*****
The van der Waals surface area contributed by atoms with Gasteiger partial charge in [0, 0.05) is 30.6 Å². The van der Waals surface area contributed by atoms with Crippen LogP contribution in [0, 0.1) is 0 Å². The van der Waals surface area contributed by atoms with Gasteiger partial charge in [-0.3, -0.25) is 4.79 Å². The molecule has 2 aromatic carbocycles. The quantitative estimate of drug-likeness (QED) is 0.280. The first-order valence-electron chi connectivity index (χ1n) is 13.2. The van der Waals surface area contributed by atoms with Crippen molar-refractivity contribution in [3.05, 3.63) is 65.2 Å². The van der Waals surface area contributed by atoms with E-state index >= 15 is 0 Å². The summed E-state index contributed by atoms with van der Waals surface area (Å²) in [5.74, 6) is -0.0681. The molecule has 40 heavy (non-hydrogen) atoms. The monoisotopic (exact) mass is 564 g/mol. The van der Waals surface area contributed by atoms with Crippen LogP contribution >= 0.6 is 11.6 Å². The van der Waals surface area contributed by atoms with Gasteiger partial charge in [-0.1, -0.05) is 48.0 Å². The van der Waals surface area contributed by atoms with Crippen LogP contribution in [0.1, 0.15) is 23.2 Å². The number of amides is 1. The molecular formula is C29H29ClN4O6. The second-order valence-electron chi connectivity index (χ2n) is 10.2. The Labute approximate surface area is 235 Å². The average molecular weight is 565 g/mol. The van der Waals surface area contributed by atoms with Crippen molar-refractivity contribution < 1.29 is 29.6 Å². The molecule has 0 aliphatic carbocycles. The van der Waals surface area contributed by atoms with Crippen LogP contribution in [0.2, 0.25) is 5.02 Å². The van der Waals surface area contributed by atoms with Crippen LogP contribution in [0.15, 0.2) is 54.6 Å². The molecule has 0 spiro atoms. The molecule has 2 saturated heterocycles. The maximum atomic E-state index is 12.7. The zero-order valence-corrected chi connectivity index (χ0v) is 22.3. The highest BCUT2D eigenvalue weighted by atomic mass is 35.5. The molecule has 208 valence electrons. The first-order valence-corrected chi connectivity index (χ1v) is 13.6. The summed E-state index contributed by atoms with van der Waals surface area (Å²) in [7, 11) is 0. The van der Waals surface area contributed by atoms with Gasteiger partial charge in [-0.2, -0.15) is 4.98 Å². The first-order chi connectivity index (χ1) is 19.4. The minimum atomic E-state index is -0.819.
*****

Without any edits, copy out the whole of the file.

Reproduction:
The van der Waals surface area contributed by atoms with Gasteiger partial charge in [0, 0.05) is 30.6 Å². The van der Waals surface area contributed by atoms with Crippen LogP contribution in [0, 0.1) is 0 Å². The van der Waals surface area contributed by atoms with Gasteiger partial charge in [-0.3, -0.25) is 4.79 Å². The molecule has 2 aromatic carbocycles. The quantitative estimate of drug-likeness (QED) is 0.280. The first-order valence-electron chi connectivity index (χ1n) is 13.2. The van der Waals surface area contributed by atoms with Crippen molar-refractivity contribution in [3.05, 3.63) is 65.2 Å². The van der Waals surface area contributed by atoms with E-state index >= 15 is 0 Å². The summed E-state index contributed by atoms with van der Waals surface area (Å²) in [5.74, 6) is -0.0681. The molecule has 40 heavy (non-hydrogen) atoms. The monoisotopic (exact) mass is 564 g/mol. The van der Waals surface area contributed by atoms with Crippen LogP contribution >= 0.6 is 11.6 Å². The van der Waals surface area contributed by atoms with Gasteiger partial charge in [-0.1, -0.05) is 48.0 Å². The van der Waals surface area contributed by atoms with Crippen LogP contribution in [0.1, 0.15) is 23.2 Å². The number of amides is 1. The molecular formula is C29H29ClN4O6. The second-order valence-electron chi connectivity index (χ2n) is 10.2. The Labute approximate surface area is 235 Å². The average molecular weight is 565 g/mol. The van der Waals surface area contributed by atoms with Crippen molar-refractivity contribution < 1.29 is 29.6 Å². The molecule has 0 aliphatic carbocycles. The van der Waals surface area contributed by atoms with Crippen LogP contribution in [0.2, 0.25) is 5.02 Å². The van der Waals surface area contributed by atoms with Crippen LogP contribution in [0.15, 0.2) is 54.6 Å². The molecule has 0 spiro atoms. The molecule has 2 saturated heterocycles. The maximum atomic E-state index is 12.7. The zero-order valence-corrected chi connectivity index (χ0v) is 22.3. The highest BCUT2D eigenvalue weighted by atomic mass is 35.5. The molecule has 208 valence electrons. The first-order valence-corrected chi connectivity index (χ1v) is 13.6. The summed E-state index contributed by atoms with van der Waals surface area (Å²) in [7, 11) is 0. The van der Waals surface area contributed by atoms with Gasteiger partial charge in [-0.2, -0.15) is 4.98 Å². The first-order chi connectivity index (χ1) is 19.4. The minimum atomic E-state index is -0.819.